How to get your supporters to shoot videos for your charity

Facebook Riff2

Collaborative video is going to be one of the big innovations in video for fundraising says Jeremy Jeffs, founding partner of Magneto Films. Here he shares three new apps that will help you to get your supporters to create videos for your charity.

Imagine being able to get your supporters to shoot and make films for you.

Videos made this way not only show tremendous support for your charity but they also help to spread the word and raise awareness of your charity through social sharing. But up until now, managing this process has been tricky to say the least: organising the filming, collection and editing of clips from dozens of people can be bit of a nightmare.

Luckily there are a host of new apps that will make this process a breeze:

1. Seenit

Seenit is a smartphone app that lets you create videos collaboratively with your supporters. It’s the most expensive of the services available but is easily the most powerful.

Using the app, you can apply your brand and logo, write a shot list for the ‘crew’ (i.e. your supporters) and also send them feedback and encouragement with notifications. The clips are uploaded directly to your own ‘studio’ where you can watch them and then edit the footage into videos.

The British Heart Foundation used Seenit for their Wear It. Beat It. Campaign. As you can see, it’s wonderful.

You simply start a video and then invite people to add their own clips. The app automatically edits the clips together into a single film that you can then add music, filters or special effects to.

2. WeVideo

With 4 million users world wide WeVideo may be the biggest app you’ve never heard of. It’s a cloud based video editor that runs on smartphones, tablets and desktop computers. You can invite your collaborators or supporters to use their phones to shoot video. The White House is even using WeVideo to coordinate entries for the 2015 White House Student Film Festival, pictured below.

Student film festival

Once your supporters have shot a scene, it’s automatically uploaded to the cloud via DropBox, Instagram, Facebook or Flickr where it’s almost instantly available for you to pull into your WeVideo editor.

You can drag and drop clips into the timeline, trim them to length, add fades and mixes and make use of a library of sound effects. There are even three different modes of editing – StoryBoard, Simple and Advanced, which are designed to suit all levels of experience.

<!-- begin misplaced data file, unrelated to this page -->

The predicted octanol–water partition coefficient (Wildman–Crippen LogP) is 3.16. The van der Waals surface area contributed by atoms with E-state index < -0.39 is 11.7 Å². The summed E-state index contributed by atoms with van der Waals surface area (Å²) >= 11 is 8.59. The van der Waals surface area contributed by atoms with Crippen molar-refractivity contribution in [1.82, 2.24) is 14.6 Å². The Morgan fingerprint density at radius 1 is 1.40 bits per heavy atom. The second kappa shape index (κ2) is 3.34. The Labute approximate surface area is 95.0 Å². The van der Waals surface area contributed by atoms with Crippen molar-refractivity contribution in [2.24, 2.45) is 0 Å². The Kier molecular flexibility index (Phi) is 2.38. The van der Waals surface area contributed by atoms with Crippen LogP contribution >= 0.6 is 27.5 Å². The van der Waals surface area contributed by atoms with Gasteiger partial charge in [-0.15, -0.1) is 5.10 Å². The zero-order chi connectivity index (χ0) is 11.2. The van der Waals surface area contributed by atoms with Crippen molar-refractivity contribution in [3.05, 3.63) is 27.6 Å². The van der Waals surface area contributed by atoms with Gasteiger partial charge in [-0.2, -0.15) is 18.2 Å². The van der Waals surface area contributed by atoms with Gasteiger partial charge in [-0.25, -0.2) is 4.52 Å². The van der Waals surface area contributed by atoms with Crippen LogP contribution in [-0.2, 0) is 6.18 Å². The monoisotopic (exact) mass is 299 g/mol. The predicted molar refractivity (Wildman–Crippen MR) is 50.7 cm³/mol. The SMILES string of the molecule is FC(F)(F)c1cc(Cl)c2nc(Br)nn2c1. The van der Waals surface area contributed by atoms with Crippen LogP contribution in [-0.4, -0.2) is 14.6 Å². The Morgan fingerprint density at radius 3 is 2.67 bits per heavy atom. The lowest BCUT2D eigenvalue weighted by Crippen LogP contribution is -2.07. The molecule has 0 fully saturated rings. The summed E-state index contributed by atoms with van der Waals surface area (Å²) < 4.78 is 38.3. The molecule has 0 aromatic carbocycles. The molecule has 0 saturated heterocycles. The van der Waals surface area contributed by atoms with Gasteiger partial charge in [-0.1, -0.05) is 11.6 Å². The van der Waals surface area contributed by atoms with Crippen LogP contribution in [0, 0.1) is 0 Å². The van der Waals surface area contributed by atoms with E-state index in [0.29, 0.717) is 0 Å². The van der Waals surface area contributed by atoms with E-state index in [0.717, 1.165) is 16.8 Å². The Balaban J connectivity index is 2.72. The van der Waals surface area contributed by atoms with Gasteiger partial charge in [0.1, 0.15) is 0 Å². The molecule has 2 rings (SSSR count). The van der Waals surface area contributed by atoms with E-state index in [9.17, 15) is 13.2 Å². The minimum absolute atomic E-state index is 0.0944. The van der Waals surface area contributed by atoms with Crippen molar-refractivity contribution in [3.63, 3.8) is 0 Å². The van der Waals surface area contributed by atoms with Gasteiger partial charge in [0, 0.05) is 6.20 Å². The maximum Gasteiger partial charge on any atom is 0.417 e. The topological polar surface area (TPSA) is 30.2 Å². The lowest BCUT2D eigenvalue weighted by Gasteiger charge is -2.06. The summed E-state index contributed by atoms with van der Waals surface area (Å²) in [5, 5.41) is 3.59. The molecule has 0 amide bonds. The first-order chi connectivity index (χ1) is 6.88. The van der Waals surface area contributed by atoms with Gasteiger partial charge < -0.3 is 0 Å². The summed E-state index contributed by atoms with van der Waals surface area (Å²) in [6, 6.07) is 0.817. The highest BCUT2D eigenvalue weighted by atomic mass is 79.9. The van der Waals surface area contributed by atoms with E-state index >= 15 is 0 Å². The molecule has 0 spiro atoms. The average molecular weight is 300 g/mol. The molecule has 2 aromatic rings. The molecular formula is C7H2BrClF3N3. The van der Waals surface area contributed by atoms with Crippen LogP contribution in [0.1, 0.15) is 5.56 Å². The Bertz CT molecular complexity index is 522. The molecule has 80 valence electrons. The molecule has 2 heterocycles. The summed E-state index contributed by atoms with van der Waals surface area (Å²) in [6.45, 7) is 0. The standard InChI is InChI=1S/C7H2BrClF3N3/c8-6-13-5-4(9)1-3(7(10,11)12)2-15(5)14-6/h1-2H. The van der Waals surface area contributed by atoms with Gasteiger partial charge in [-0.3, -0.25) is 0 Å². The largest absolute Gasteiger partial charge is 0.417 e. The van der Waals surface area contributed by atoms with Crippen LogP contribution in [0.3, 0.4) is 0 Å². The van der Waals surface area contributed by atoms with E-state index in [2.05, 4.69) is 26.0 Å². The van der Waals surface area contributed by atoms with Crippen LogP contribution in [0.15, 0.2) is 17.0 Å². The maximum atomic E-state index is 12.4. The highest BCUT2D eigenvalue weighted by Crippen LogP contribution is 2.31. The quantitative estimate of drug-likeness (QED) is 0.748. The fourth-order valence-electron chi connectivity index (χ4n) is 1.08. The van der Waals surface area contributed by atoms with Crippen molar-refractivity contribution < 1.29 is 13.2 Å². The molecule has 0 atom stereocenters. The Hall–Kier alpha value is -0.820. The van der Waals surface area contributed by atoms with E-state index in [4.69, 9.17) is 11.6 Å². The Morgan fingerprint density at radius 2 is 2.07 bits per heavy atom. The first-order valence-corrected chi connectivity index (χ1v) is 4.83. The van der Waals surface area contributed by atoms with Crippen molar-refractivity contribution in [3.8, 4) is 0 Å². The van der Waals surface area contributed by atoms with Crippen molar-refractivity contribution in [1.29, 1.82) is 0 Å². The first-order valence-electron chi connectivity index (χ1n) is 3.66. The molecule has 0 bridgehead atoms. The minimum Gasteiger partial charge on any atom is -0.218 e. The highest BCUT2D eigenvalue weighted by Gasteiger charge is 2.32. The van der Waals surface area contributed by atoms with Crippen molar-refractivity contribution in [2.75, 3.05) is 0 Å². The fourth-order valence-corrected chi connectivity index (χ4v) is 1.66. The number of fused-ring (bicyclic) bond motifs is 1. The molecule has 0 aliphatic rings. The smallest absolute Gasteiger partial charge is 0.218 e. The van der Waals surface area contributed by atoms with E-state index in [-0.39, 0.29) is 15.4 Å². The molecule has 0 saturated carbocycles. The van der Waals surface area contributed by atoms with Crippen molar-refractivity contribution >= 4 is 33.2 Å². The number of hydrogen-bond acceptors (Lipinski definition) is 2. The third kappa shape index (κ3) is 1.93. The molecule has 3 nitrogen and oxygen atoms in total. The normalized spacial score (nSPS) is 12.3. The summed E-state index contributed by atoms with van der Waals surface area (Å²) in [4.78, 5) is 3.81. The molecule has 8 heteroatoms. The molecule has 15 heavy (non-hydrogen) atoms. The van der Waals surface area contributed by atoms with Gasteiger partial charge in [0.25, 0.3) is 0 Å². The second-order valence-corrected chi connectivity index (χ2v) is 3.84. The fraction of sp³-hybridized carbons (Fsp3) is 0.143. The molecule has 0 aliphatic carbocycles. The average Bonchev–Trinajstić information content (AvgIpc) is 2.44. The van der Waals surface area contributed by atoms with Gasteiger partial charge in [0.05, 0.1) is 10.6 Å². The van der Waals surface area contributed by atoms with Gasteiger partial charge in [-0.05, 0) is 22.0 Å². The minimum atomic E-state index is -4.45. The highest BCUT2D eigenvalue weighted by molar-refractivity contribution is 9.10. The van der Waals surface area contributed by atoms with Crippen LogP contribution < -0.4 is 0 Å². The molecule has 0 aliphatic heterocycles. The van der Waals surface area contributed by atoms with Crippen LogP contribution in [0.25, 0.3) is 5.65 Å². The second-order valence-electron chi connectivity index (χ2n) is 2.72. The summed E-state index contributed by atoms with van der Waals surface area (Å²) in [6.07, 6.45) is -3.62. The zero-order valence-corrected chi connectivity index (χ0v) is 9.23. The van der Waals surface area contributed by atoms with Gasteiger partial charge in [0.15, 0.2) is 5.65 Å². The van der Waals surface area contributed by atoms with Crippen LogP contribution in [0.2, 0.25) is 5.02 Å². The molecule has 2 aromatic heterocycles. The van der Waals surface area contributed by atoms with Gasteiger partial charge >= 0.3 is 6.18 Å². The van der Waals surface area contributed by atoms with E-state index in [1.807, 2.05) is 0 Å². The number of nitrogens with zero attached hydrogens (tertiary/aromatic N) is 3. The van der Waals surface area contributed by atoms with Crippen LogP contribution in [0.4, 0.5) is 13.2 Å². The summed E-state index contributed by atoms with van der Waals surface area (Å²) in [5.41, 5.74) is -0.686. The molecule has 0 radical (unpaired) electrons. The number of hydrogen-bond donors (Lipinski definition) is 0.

When the film is finished, the app allows you to upload directly to YouTube and Vimeo etc. so there’s no need to export and then re-upload… a big time saver. There’s a free version which is great if you’re only making up to five minutes of video a month or subscriptions start from just $7 a month.

3. Facebook  RIFF

This new app available for Android and iOS allows people to record a short video – just like a Vine – and then share it via Facebook. You can invite others to contribute and suggest what the next shot should be. Other users can add to the film with their own short clip, therefore building a longer video.

Facebook Riff


Facebook say the idea is that a short video can become an:

“inventive project between circles of friends that you can share to Facebook, or anywhere on the internet, at any time”.

This has got great potential for fundraising that’s based around a specific event, challenge or campaign.

Are you using collaborative video already? Let us know in the comments.

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Jeremy Jeffs is a founding partner of Magneto Films, a video production company that specialises in working with charities, not-for-profits and the public sector. Jeremy’s an award winning film maker with credits for films and series for BBC TV, Channel 4 and NatGeo. At Magneto he’s worked with charities and brands that include Age UK, Children’s Society and Macmillan Cancer Support and with brands including Ford and Expedia. He blogs on the latest charity videos at